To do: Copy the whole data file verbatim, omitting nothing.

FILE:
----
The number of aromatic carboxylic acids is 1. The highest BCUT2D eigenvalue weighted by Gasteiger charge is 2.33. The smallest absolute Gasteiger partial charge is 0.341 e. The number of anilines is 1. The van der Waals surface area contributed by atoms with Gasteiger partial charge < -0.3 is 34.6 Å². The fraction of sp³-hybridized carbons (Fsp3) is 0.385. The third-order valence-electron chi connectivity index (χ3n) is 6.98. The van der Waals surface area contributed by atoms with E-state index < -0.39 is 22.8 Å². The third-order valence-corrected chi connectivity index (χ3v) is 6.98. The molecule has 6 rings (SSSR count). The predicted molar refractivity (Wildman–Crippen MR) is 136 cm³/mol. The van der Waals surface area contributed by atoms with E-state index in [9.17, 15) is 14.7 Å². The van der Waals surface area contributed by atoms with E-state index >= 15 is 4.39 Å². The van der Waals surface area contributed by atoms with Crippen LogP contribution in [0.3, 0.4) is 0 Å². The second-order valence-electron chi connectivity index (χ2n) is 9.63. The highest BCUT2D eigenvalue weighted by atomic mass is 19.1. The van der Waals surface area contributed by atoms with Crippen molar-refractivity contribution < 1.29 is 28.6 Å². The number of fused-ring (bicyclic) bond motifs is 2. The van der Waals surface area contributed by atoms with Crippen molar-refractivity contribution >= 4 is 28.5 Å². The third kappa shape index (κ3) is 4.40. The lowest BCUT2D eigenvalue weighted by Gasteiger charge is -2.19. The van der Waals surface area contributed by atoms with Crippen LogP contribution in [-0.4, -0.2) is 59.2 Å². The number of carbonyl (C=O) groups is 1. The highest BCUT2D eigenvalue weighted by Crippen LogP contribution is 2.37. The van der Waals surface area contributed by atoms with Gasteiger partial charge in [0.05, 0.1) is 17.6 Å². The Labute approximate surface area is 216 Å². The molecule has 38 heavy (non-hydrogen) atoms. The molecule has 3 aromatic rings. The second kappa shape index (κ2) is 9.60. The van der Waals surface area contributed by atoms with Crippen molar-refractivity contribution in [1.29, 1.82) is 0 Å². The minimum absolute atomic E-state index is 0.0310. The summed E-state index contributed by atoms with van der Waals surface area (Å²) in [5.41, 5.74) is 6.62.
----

The number of aromatic carboxylic acids is 1. The highest BCUT2D eigenvalue weighted by Gasteiger charge is 2.33. The smallest absolute Gasteiger partial charge is 0.341 e. The number of anilines is 1. The van der Waals surface area contributed by atoms with Gasteiger partial charge < -0.3 is 34.6 Å². The fraction of sp³-hybridized carbons (Fsp3) is 0.385. The third-order valence-electron chi connectivity index (χ3n) is 6.98. The van der Waals surface area contributed by atoms with E-state index < -0.39 is 22.8 Å². The third-order valence-corrected chi connectivity index (χ3v) is 6.98. The molecule has 6 rings (SSSR count). The predicted molar refractivity (Wildman–Crippen MR) is 136 cm³/mol. The van der Waals surface area contributed by atoms with E-state index in [9.17, 15) is 14.7 Å². The van der Waals surface area contributed by atoms with E-state index >= 15 is 4.39 Å². The van der Waals surface area contributed by atoms with Crippen LogP contribution in [0.3, 0.4) is 0 Å². The second-order valence-electron chi connectivity index (χ2n) is 9.63. The highest BCUT2D eigenvalue weighted by atomic mass is 19.1. The van der Waals surface area contributed by atoms with Crippen molar-refractivity contribution < 1.29 is 28.6 Å². The number of fused-ring (bicyclic) bond motifs is 2. The van der Waals surface area contributed by atoms with Crippen molar-refractivity contribution >= 4 is 28.5 Å². The third kappa shape index (κ3) is 4.40. The lowest BCUT2D eigenvalue weighted by Gasteiger charge is -2.19. The van der Waals surface area contributed by atoms with Crippen LogP contribution in [-0.4, -0.2) is 59.2 Å². The number of carbonyl (C=O) groups is 1. The highest BCUT2D eigenvalue weighted by Crippen LogP contribution is 2.37. The van der Waals surface area contributed by atoms with Gasteiger partial charge in [0.05, 0.1) is 17.6 Å². The Labute approximate surface area is 216 Å². The molecule has 38 heavy (non-hydrogen) atoms. The molecule has 3 aromatic rings. The second kappa shape index (κ2) is 9.60. The van der Waals surface area contributed by atoms with Crippen molar-refractivity contribution in [1.29, 1.82) is 0 Å². The minimum absolute atomic E-state index is 0.0310. The summed E-state index contributed by atoms with van der Waals surface area (Å²) in [5.41, 5.74) is 6.62.